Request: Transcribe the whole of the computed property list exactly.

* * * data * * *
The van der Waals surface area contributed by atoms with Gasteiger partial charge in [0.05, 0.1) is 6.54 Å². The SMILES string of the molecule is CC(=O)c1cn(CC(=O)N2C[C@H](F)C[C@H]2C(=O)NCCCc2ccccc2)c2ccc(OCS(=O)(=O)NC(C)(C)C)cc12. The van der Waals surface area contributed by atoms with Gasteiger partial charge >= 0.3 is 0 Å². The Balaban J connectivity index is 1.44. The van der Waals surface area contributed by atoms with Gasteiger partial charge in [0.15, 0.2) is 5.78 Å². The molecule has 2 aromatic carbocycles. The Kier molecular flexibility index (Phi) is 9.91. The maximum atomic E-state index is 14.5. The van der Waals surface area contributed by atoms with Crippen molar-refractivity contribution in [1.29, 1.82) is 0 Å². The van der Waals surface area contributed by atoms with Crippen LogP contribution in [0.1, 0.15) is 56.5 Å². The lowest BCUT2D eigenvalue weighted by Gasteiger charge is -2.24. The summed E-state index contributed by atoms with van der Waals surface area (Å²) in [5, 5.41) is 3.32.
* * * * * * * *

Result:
The van der Waals surface area contributed by atoms with Gasteiger partial charge in [0.05, 0.1) is 6.54 Å². The SMILES string of the molecule is CC(=O)c1cn(CC(=O)N2C[C@H](F)C[C@H]2C(=O)NCCCc2ccccc2)c2ccc(OCS(=O)(=O)NC(C)(C)C)cc12. The van der Waals surface area contributed by atoms with Gasteiger partial charge >= 0.3 is 0 Å². The Balaban J connectivity index is 1.44. The van der Waals surface area contributed by atoms with Gasteiger partial charge in [0.15, 0.2) is 5.78 Å². The molecule has 2 aromatic carbocycles. The Kier molecular flexibility index (Phi) is 9.91. The maximum atomic E-state index is 14.5. The van der Waals surface area contributed by atoms with Crippen molar-refractivity contribution in [1.29, 1.82) is 0 Å². The van der Waals surface area contributed by atoms with Crippen LogP contribution in [0.1, 0.15) is 56.5 Å². The lowest BCUT2D eigenvalue weighted by Gasteiger charge is -2.24. The summed E-state index contributed by atoms with van der Waals surface area (Å²) in [5, 5.41) is 3.32.